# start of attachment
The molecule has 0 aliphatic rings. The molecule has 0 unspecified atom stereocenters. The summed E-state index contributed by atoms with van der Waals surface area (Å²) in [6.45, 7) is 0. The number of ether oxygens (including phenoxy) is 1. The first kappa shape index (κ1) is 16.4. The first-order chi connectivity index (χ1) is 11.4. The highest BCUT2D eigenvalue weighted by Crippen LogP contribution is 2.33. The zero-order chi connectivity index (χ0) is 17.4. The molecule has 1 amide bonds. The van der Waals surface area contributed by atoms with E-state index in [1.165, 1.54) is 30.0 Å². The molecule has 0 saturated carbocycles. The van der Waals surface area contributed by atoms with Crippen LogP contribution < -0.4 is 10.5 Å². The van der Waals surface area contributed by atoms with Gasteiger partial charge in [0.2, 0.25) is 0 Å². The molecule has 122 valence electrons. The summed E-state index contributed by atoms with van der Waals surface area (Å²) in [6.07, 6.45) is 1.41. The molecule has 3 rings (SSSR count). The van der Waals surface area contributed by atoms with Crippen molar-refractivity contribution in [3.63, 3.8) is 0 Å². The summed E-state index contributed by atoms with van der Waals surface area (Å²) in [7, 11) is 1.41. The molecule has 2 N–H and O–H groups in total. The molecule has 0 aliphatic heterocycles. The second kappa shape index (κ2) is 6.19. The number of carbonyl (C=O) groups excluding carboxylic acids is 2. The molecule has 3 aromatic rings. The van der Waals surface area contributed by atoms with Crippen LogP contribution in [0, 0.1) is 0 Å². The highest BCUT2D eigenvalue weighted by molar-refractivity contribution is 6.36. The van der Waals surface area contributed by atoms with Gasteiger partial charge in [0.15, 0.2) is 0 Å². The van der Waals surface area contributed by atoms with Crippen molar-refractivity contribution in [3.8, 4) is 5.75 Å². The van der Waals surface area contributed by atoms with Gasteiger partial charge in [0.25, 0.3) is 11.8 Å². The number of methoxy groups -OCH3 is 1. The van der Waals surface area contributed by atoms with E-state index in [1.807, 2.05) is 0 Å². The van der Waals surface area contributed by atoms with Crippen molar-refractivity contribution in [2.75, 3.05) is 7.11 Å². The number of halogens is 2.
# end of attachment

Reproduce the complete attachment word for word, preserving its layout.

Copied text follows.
The molecule has 0 aliphatic rings. The molecule has 0 unspecified atom stereocenters. The summed E-state index contributed by atoms with van der Waals surface area (Å²) in [6.45, 7) is 0. The number of ether oxygens (including phenoxy) is 1. The first kappa shape index (κ1) is 16.4. The first-order chi connectivity index (χ1) is 11.4. The highest BCUT2D eigenvalue weighted by Crippen LogP contribution is 2.33. The zero-order chi connectivity index (χ0) is 17.4. The molecule has 1 amide bonds. The van der Waals surface area contributed by atoms with E-state index in [1.165, 1.54) is 30.0 Å². The molecule has 0 saturated carbocycles. The van der Waals surface area contributed by atoms with Crippen LogP contribution < -0.4 is 10.5 Å². The van der Waals surface area contributed by atoms with Gasteiger partial charge in [0.2, 0.25) is 0 Å². The molecule has 122 valence electrons. The summed E-state index contributed by atoms with van der Waals surface area (Å²) in [6.07, 6.45) is 1.41. The molecule has 3 rings (SSSR count). The van der Waals surface area contributed by atoms with Crippen molar-refractivity contribution in [3.63, 3.8) is 0 Å². The summed E-state index contributed by atoms with van der Waals surface area (Å²) in [7, 11) is 1.41. The molecule has 2 N–H and O–H groups in total. The molecule has 0 aliphatic heterocycles. The second kappa shape index (κ2) is 6.19. The number of carbonyl (C=O) groups excluding carboxylic acids is 2. The molecule has 3 aromatic rings. The van der Waals surface area contributed by atoms with Crippen LogP contribution in [0, 0.1) is 0 Å². The highest BCUT2D eigenvalue weighted by molar-refractivity contribution is 6.36. The van der Waals surface area contributed by atoms with Gasteiger partial charge in [0.15, 0.2) is 0 Å². The van der Waals surface area contributed by atoms with Crippen molar-refractivity contribution in [3.8, 4) is 5.75 Å². The van der Waals surface area contributed by atoms with Gasteiger partial charge in [0.25, 0.3) is 11.8 Å². The number of methoxy groups -OCH3 is 1. The van der Waals surface area contributed by atoms with E-state index in [1.807, 2.05) is 0 Å². The van der Waals surface area contributed by atoms with Crippen molar-refractivity contribution in [2.75, 3.05) is 7.11 Å². The number of halogens is 2.